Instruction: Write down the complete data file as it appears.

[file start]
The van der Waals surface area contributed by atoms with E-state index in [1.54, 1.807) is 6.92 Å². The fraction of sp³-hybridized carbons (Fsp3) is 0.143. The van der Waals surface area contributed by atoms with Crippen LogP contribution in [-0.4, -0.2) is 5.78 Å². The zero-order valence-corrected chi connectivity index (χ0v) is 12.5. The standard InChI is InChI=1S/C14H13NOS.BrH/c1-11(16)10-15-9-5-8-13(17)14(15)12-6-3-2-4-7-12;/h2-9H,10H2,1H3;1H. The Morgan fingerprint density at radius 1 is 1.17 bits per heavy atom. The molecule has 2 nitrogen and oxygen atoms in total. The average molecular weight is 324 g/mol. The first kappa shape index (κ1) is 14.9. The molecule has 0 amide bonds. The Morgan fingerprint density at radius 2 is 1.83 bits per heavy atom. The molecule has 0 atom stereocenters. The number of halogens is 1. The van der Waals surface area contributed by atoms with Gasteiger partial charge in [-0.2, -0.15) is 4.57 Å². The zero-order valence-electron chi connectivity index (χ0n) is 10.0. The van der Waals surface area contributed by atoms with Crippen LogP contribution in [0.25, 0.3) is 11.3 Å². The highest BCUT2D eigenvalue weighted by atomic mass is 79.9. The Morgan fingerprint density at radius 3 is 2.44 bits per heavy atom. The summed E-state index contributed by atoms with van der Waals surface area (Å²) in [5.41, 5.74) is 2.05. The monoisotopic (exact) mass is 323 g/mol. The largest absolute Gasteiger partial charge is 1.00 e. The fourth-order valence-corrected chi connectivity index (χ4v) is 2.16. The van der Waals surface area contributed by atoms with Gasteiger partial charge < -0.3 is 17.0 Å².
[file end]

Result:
The van der Waals surface area contributed by atoms with E-state index in [1.54, 1.807) is 6.92 Å². The fraction of sp³-hybridized carbons (Fsp3) is 0.143. The van der Waals surface area contributed by atoms with Crippen LogP contribution in [-0.4, -0.2) is 5.78 Å². The zero-order valence-corrected chi connectivity index (χ0v) is 12.5. The standard InChI is InChI=1S/C14H13NOS.BrH/c1-11(16)10-15-9-5-8-13(17)14(15)12-6-3-2-4-7-12;/h2-9H,10H2,1H3;1H. The Morgan fingerprint density at radius 1 is 1.17 bits per heavy atom. The molecule has 2 nitrogen and oxygen atoms in total. The average molecular weight is 324 g/mol. The first kappa shape index (κ1) is 14.9. The molecule has 0 amide bonds. The Morgan fingerprint density at radius 2 is 1.83 bits per heavy atom. The molecule has 0 atom stereocenters. The number of halogens is 1. The van der Waals surface area contributed by atoms with Gasteiger partial charge in [-0.2, -0.15) is 4.57 Å². The zero-order valence-electron chi connectivity index (χ0n) is 10.0. The van der Waals surface area contributed by atoms with Crippen LogP contribution in [0.25, 0.3) is 11.3 Å². The highest BCUT2D eigenvalue weighted by atomic mass is 79.9. The Morgan fingerprint density at radius 3 is 2.44 bits per heavy atom. The summed E-state index contributed by atoms with van der Waals surface area (Å²) in [5.41, 5.74) is 2.05. The monoisotopic (exact) mass is 323 g/mol. The largest absolute Gasteiger partial charge is 1.00 e. The fourth-order valence-corrected chi connectivity index (χ4v) is 2.16. The van der Waals surface area contributed by atoms with Gasteiger partial charge < -0.3 is 17.0 Å².